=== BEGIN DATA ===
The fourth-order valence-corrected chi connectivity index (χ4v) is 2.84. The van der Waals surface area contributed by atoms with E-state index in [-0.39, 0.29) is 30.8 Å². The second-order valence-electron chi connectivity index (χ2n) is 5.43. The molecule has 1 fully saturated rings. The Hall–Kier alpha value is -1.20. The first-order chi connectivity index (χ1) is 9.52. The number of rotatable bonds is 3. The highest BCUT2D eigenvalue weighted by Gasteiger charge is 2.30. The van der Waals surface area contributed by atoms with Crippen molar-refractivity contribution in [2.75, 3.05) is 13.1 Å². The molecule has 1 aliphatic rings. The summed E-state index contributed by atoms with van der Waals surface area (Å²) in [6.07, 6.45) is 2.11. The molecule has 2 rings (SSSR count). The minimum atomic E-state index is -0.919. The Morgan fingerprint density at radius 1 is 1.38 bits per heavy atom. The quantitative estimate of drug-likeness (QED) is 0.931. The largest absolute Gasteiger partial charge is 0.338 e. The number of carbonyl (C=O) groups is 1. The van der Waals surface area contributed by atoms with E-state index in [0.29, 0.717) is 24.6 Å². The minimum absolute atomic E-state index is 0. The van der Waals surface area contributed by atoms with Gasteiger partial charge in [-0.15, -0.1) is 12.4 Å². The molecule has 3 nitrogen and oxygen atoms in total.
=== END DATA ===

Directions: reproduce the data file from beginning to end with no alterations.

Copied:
The fourth-order valence-corrected chi connectivity index (χ4v) is 2.84. The van der Waals surface area contributed by atoms with E-state index in [-0.39, 0.29) is 30.8 Å². The second-order valence-electron chi connectivity index (χ2n) is 5.43. The molecule has 1 fully saturated rings. The Hall–Kier alpha value is -1.20. The first-order chi connectivity index (χ1) is 9.52. The number of rotatable bonds is 3. The highest BCUT2D eigenvalue weighted by Gasteiger charge is 2.30. The van der Waals surface area contributed by atoms with Crippen molar-refractivity contribution in [2.75, 3.05) is 13.1 Å². The molecule has 1 aliphatic rings. The summed E-state index contributed by atoms with van der Waals surface area (Å²) in [6.07, 6.45) is 2.11. The molecule has 2 rings (SSSR count). The minimum atomic E-state index is -0.919. The Morgan fingerprint density at radius 1 is 1.38 bits per heavy atom. The quantitative estimate of drug-likeness (QED) is 0.931. The largest absolute Gasteiger partial charge is 0.338 e. The number of carbonyl (C=O) groups is 1. The van der Waals surface area contributed by atoms with E-state index in [0.29, 0.717) is 24.6 Å². The minimum absolute atomic E-state index is 0. The van der Waals surface area contributed by atoms with Gasteiger partial charge in [-0.15, -0.1) is 12.4 Å². The molecule has 3 nitrogen and oxygen atoms in total.